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2 Diefenbaker's Helmsmanship

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pp. 21-35

The events that occurred in 1958 did not affect the basic policy tenets of impartiality vis-a-vis the Middle East in general and Israel in particular. At the beginning of 1959,Walter Eytan, director-general of Israel's Foreign Office, visited...

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3 Caution in a Nuclear Minefield

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pp. 37-42

Israel's need to advance to the forefront of science and technology for its economic and military survival in a hostile Levant was taken to be axiomatic. This push necessitated canvassing Western powers regarded as advanced, especially in nuclear...

PART TWO: THE PEARSON ERA

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4 The Pearson Primeministership

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pp. 45-54

A fortnight after the election of 8 April 1963 that formally ended the Diefenbaker reign, Lester B. Pearson was sworn in as Liberal prime minister. This event heralded an era in which bilingualism and biculturalism were highlighted...

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5 Commons and Crisis: A Case Study

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pp. 55-67

The extent to which a crisis envelops a country and its national legislature is contingent on that country's degree of concern and involvement. In the late spring of 1967, the crisis and pending outbreak of hostilities in the third explosive round...

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6 War and a Wary Ottawa

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pp. 69-79

The year 1967 had prospects of hope and fulfillment for Canadians as the dominion entered its second century enveloped with promising kismet; the northern titan was the world's second largest territorial sovereign entity...

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7 Post Conflict and Compromise

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pp. 81-86

The Six Day War formally ended on 11 June, following Syria's acceptance of the UN Security Council's ceasefire, in the wake of the UAR (Egypt) and Jordan's acceptance of the Security Council's call. Their forces were severely defeated...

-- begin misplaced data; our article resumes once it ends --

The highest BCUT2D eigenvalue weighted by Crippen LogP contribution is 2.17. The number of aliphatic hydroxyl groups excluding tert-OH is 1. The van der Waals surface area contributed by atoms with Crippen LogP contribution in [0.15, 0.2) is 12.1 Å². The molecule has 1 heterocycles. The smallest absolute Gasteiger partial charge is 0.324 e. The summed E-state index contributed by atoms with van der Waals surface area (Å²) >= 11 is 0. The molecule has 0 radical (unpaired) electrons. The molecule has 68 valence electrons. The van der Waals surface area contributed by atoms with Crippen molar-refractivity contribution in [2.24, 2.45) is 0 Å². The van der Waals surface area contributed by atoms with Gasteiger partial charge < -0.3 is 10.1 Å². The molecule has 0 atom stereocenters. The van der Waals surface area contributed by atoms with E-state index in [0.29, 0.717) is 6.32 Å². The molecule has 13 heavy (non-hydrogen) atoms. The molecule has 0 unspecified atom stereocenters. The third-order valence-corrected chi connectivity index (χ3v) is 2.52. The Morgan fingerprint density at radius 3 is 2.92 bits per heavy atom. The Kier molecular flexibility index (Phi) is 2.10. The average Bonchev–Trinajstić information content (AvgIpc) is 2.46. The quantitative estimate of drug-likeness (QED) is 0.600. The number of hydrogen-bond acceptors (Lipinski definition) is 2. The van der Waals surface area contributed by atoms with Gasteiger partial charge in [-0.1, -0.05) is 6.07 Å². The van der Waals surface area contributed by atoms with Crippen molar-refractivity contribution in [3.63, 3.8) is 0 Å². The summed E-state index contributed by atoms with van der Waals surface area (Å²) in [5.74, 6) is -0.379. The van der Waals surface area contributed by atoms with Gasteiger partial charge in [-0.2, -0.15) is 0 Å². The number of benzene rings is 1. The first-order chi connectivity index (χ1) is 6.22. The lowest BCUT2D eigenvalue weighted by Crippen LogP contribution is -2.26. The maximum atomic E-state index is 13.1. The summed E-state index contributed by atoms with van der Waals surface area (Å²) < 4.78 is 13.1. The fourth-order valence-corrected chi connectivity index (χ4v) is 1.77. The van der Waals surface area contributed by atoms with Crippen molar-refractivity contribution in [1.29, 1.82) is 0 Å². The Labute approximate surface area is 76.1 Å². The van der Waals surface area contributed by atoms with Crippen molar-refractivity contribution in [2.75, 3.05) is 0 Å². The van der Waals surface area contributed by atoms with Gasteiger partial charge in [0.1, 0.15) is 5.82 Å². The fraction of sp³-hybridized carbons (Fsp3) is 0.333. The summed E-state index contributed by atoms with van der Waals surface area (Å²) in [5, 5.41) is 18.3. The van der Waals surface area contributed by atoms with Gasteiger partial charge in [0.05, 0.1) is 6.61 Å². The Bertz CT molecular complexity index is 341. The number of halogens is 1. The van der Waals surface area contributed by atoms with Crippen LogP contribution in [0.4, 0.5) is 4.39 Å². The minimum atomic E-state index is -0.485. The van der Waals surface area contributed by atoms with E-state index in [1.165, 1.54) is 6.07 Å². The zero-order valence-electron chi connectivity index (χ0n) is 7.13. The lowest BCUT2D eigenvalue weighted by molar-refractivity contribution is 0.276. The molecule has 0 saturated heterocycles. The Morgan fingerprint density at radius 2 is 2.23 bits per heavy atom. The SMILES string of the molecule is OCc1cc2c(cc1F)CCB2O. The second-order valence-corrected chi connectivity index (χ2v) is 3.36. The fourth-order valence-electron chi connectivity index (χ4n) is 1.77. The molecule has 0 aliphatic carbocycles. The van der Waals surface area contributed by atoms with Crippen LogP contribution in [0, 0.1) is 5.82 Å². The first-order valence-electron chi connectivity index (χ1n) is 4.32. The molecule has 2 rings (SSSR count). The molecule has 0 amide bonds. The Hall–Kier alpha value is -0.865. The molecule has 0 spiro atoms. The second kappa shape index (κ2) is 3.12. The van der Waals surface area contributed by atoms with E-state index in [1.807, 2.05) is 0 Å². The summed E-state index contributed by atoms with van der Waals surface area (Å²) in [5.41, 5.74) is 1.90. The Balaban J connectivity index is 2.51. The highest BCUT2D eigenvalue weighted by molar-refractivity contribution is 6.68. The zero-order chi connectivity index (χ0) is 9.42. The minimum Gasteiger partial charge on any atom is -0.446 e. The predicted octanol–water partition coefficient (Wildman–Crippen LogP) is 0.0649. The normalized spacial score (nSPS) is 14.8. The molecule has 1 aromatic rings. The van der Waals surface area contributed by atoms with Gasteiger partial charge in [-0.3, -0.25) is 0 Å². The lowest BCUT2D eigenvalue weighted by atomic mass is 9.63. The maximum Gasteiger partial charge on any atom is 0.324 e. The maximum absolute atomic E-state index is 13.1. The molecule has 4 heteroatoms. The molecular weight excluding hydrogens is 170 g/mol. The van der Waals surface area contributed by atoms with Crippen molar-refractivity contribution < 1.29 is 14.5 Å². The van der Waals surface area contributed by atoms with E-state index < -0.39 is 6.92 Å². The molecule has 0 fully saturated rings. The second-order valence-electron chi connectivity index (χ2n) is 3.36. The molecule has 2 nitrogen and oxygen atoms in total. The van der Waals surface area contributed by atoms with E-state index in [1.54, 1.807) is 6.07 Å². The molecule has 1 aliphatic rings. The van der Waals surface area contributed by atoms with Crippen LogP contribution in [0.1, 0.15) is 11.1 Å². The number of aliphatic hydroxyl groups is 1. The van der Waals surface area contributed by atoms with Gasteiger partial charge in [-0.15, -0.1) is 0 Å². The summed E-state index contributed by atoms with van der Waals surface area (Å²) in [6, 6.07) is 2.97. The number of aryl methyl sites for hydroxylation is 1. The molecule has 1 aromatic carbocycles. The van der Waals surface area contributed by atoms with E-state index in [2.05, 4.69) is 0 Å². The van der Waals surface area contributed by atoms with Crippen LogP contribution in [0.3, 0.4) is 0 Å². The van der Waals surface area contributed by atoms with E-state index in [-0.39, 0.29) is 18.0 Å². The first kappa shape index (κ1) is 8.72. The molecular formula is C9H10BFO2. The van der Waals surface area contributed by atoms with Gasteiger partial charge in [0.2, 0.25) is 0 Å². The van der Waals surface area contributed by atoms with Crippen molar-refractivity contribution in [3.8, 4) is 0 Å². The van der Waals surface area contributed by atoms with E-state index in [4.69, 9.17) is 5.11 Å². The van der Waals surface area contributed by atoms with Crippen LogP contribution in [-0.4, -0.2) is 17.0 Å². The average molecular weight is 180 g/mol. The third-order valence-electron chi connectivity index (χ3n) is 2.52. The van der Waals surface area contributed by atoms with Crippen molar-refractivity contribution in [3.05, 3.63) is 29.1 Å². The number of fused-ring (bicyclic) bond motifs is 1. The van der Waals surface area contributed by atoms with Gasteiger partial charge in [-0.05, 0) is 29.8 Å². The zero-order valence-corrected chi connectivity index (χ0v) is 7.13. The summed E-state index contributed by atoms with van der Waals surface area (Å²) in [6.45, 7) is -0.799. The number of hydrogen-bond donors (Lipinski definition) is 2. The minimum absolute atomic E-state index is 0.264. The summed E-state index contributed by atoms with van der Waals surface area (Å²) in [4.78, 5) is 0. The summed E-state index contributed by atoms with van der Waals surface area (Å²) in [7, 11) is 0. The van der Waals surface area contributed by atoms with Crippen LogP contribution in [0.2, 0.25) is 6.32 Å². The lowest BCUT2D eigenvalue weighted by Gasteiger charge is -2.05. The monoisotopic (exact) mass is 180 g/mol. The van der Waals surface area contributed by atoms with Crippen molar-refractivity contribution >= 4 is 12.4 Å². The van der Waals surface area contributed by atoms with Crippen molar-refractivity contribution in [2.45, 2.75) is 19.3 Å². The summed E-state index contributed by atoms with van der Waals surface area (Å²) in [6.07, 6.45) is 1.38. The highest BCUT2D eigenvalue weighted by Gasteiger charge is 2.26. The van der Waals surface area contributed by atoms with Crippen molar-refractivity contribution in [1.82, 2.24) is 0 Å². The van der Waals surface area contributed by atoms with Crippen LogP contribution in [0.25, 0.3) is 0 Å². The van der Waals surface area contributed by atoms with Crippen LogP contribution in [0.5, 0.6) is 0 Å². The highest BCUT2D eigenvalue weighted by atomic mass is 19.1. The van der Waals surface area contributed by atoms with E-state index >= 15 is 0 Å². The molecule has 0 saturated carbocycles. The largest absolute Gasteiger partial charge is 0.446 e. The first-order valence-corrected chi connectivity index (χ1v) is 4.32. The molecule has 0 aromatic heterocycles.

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8 Closing the Pearson Era

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pp. 87-97

"I wish to inform you of my decision, taken after lengthy and serious consideration, to resign from the Leadership of our Party. I feel that this is the appropriate time for me to take this step." 1 Thus began the concluding chapter in the career...

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Summary and Conclusions

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pp. 99-106

The second decade in Canadian- Israeli relations was characterized by a greater degree of caution and impartiality in the decision-making process than in the previous decade. The period was almost evenly divided between a Progressive...

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Epilogue

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pp. 107-109

The foregoing study and its predecessors serve as a historical study of a microcosm of Canadian foreign policy. From the first prime minister, Sir John A. Macdonald, through Sir Wilfrid Laurier and Sir Robert L. Borden, Canadian...

Notes

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pp. 111-119

Index

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pp. 121-127


E-ISBN-13: 9781554582020
E-ISBN-10: 1554582830
Print-ISBN-13: 9781554581870
Print-ISBN-10: 1554581877

Page Count: 138
Publication Year: 2010